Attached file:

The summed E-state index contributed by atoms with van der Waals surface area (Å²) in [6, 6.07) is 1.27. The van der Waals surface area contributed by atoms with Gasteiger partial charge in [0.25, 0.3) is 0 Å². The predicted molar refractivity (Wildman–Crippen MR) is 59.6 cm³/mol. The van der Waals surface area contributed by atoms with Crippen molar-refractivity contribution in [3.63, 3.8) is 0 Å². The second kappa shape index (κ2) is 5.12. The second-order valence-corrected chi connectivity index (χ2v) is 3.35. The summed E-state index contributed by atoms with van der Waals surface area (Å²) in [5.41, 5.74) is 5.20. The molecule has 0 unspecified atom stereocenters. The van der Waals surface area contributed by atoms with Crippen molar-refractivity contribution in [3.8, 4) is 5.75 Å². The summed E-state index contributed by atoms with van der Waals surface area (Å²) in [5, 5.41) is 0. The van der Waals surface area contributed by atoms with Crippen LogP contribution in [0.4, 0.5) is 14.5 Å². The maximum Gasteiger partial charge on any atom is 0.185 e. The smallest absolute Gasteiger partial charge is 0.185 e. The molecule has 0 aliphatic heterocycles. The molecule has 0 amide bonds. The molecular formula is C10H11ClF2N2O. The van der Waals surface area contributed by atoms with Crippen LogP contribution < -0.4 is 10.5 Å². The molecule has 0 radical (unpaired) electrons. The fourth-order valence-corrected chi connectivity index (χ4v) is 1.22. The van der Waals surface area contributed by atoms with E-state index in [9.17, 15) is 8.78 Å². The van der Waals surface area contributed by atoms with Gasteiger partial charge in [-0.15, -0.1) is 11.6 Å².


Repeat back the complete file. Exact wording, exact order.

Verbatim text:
The summed E-state index contributed by atoms with van der Waals surface area (Å²) in [6, 6.07) is 1.27. The van der Waals surface area contributed by atoms with Gasteiger partial charge in [0.25, 0.3) is 0 Å². The predicted molar refractivity (Wildman–Crippen MR) is 59.6 cm³/mol. The van der Waals surface area contributed by atoms with Crippen molar-refractivity contribution in [3.63, 3.8) is 0 Å². The second kappa shape index (κ2) is 5.12. The second-order valence-corrected chi connectivity index (χ2v) is 3.35. The summed E-state index contributed by atoms with van der Waals surface area (Å²) in [5.41, 5.74) is 5.20. The molecule has 0 unspecified atom stereocenters. The van der Waals surface area contributed by atoms with Crippen molar-refractivity contribution in [3.8, 4) is 5.75 Å². The summed E-state index contributed by atoms with van der Waals surface area (Å²) in [5, 5.41) is 0. The van der Waals surface area contributed by atoms with Crippen LogP contribution in [0.4, 0.5) is 14.5 Å². The maximum Gasteiger partial charge on any atom is 0.185 e. The smallest absolute Gasteiger partial charge is 0.185 e. The molecule has 0 aliphatic heterocycles. The molecule has 0 amide bonds. The molecular formula is C10H11ClF2N2O. The van der Waals surface area contributed by atoms with Crippen LogP contribution < -0.4 is 10.5 Å². The molecule has 0 radical (unpaired) electrons. The fourth-order valence-corrected chi connectivity index (χ4v) is 1.22. The van der Waals surface area contributed by atoms with E-state index in [9.17, 15) is 8.78 Å². The van der Waals surface area contributed by atoms with Gasteiger partial charge in [-0.15, -0.1) is 11.6 Å².